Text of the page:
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Table 11 Biomass feedstock properties and microwave-assisted pyrolysis

From: Microwave pyrolysis of lignocellulosic biomass––a contribution to power Africa

Biomass feedstock property Remarks
Particle size • Smaller feedstock particle size generally improves the microwave-assisted pyrolysis process by increasing the heating rate as well as the maximal temperature [110].
• The relationship between feedstock particle size and the bio-oil yield is inconsistent. Generally, too small particles may lead to too high external surface area whereas too large particles may result in incomplete pyrolysis and each of these would result in a low bio-oil yield for the microwave-assisted pyrolysis of biomass [111, 112].
• The biomass particle sizes of 2–4 mm are better for microwave-assisted pyrolysis, and these particle sizes are larger than the optimal particle sizes (0.85–2 mm) for the conventional electrical heating pyrolysis [79, 110].
Moisture content • The microwave absorbability of a biomass feedstock is described by its tangent loss (tan δ). Water has a very good microwave absorbability, the moisture content in a biomass renders the feedstock a high temperature rising rate during the drying process [113]. With increasing temperature the moisture content evaporates, the biomass feedstock becomes less microwave absorptive, and the temperature rising rate then slows down. The tangent loss value (microwave absorbability) of a biomass feedstock would be significantly varied by reaction temperatures [114, 115].
• Due to the decreases in the tangent loss value, the microwave absorbability of the biomass feedstock becomes lower and lower. This makes the pyrolysis temperature can only achieve a very low value (e.g., less than 200 °C) even if the microwave power is increased. Tangent loss materials (microwave absorbers) which can absorb microwave energy much more efficiently are used to enhance heating [116, 117].
Inorganics • Ash content is another main inorganic matter in a biomass besides the abovementioned moisture content. The ash components in biomass feedstocks vary significantly from feedstock to feedstock, e.g., rice straw and wood sawdust have high contents of SiO2 (52.66–69.52%) and K2O (10.30–40.13%) while sewage sludges have low contents of SiO2 (1.62–26.40%) and K2O (0.05–1.62%) [118,119,120,121].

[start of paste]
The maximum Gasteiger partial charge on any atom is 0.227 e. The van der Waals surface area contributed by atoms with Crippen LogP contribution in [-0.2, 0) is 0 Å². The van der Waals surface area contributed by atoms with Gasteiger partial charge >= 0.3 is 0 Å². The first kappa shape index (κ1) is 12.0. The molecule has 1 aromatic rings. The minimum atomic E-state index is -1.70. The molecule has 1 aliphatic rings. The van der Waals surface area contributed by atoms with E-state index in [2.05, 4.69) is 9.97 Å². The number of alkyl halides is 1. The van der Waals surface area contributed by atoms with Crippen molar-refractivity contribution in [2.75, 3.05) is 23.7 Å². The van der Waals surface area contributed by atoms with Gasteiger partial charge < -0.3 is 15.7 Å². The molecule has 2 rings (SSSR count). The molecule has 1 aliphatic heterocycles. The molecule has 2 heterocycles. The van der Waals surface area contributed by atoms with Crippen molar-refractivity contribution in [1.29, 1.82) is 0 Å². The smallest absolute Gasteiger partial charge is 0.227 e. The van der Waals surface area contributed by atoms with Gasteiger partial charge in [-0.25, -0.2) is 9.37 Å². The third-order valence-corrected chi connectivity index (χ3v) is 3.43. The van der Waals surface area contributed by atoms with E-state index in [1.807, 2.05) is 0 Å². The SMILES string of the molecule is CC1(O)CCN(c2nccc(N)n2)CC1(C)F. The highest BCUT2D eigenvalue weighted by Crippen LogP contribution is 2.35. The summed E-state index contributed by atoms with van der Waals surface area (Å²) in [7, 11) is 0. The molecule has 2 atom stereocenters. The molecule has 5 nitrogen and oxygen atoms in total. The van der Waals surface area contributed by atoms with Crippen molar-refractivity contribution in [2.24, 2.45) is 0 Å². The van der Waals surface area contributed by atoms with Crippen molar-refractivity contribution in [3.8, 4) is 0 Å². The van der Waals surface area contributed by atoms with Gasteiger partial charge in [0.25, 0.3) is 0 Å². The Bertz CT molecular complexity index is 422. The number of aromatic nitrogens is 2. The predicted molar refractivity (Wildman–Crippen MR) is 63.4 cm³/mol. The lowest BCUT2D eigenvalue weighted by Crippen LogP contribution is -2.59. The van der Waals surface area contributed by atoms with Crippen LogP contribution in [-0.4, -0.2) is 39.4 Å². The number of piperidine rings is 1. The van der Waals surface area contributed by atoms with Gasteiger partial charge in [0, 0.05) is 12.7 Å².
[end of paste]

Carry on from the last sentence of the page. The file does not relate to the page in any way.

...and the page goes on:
• Generally, some ash components are good microwave absorbers and some are not. e.g., Fe2O3 and TiO2) have higher tan δ values (0.001–0.05) whereas some ash components (e.g., MgO and SiO2) have lower tan δ values (0.0002–0.0005) [119].
• The ash components themselves cannot be changed to form bio-oil components, the high ash content would therefore reduce the bio-oil yields. Bio-oil yields were still very low. Studied on microwave-assisted heating of three kinds of oil shales, with high ash content showed that low bio-oil yields (0–0.24 wt.%) was obtained; which were mainly caused by the high ash contents (60.5–70.9%) [122].
Organics • The major organic components in biomass feedstocks are carbohydrates, proteins, and lipids.
Lignocellulosic biomass is mainly composed of cellulose (23–60%), hemicellulose (25–44%), and lignin (12–49%) [123]. Generally, cellulose and hemicellulose result in more bio-oil than lignin [124].
With conventional electrical heating, the decomposition temperature ranges are cellulose (315–390 °C), hemicellulose (250–350 °C), and lignin (200–550 °C) [113]. However, with microwave-assisted pyrolysis, the lignocellulose components decomposed at lower temperature (around 100–150 °C lower) [115, 125]. Generally, the lignocellulosic biomass components under microwave-assisted pyrolysis would produce more bio-oil than electrical heating pyrolysis [124, 126].
• Algae biomass is rich in protein (9–30%), lipids (30–62%), and some carbohydrates (2–18%). Algae biomass is usually not a good microwave absorber, even if it has high lipid content. Among carbohydrate, protein, and lipid, the good microwave absorber is lipid [127]. Microwave absorbers are generally required to obtain high temperatures for microwave-assisted pyrolysis of an algal biomass [128].
• Between microwave-assisted pyrolysis and conventional heating pyrolysis, the bio-oil yield from the microwave-assisted pyrolysis is lower [129, 130]. However, it should be noted that generally, algal biomass produce bio-oil that has much better quality by having higher H/C and H/O ratios and thereby showing higher HHVs (higher heating values) [131].
• Plastics and rubbers are basically polymers with high hydrocarbons. They are also widely used in microwave-assisted pyrolysis for bio-oil production. Due to the low microwave absorbability of the plastic components (e.g., polypropylene, polystyrene, polyethylene), the plastic cannot achieve a high temperature (lower than 180 °C) if no microwave absorber is added but can increase significantly when microwave absorber are added [132, 133].
• Due to the high organic contents of plastics, the microwave-assisted pyrolysis of plastics would result in high bio-oil yields [132, 133].
• Compared with the plastics, rubbers are better microwave absorbers. The microwave-assisted heating of rubber can achieve a high temperature of 500 °C [134].
• The high organic contents in rubbers give high bio-oil yields for microwave-assisted pyrolysis of rubbers [132, 134].